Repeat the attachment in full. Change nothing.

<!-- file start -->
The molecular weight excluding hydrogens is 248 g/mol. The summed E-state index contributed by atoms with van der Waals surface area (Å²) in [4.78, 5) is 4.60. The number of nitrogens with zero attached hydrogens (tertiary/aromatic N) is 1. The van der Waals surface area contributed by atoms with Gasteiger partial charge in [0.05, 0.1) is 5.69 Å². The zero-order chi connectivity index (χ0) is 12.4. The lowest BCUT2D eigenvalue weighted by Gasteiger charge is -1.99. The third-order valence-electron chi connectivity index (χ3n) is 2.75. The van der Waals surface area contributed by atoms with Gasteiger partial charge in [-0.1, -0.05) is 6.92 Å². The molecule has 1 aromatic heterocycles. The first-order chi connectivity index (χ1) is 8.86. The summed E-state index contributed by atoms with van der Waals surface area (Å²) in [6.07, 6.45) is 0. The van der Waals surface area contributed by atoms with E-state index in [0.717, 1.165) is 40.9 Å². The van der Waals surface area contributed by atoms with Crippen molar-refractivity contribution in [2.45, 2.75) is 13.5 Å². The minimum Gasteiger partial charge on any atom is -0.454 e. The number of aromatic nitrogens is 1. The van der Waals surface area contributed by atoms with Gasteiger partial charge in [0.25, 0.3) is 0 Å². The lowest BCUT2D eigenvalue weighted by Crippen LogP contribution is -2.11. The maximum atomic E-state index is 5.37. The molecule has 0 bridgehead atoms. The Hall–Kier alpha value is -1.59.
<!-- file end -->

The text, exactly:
The molecular weight excluding hydrogens is 248 g/mol. The summed E-state index contributed by atoms with van der Waals surface area (Å²) in [4.78, 5) is 4.60. The number of nitrogens with zero attached hydrogens (tertiary/aromatic N) is 1. The van der Waals surface area contributed by atoms with Gasteiger partial charge in [0.05, 0.1) is 5.69 Å². The zero-order chi connectivity index (χ0) is 12.4. The lowest BCUT2D eigenvalue weighted by Gasteiger charge is -1.99. The third-order valence-electron chi connectivity index (χ3n) is 2.75. The van der Waals surface area contributed by atoms with Gasteiger partial charge in [-0.1, -0.05) is 6.92 Å². The molecule has 1 aromatic heterocycles. The first-order chi connectivity index (χ1) is 8.86. The summed E-state index contributed by atoms with van der Waals surface area (Å²) in [6.07, 6.45) is 0. The van der Waals surface area contributed by atoms with E-state index in [0.717, 1.165) is 40.9 Å². The van der Waals surface area contributed by atoms with Crippen molar-refractivity contribution in [2.45, 2.75) is 13.5 Å². The minimum Gasteiger partial charge on any atom is -0.454 e. The number of aromatic nitrogens is 1. The van der Waals surface area contributed by atoms with Gasteiger partial charge in [0.25, 0.3) is 0 Å². The lowest BCUT2D eigenvalue weighted by Crippen LogP contribution is -2.11. The maximum atomic E-state index is 5.37. The molecule has 0 bridgehead atoms. The Hall–Kier alpha value is -1.59.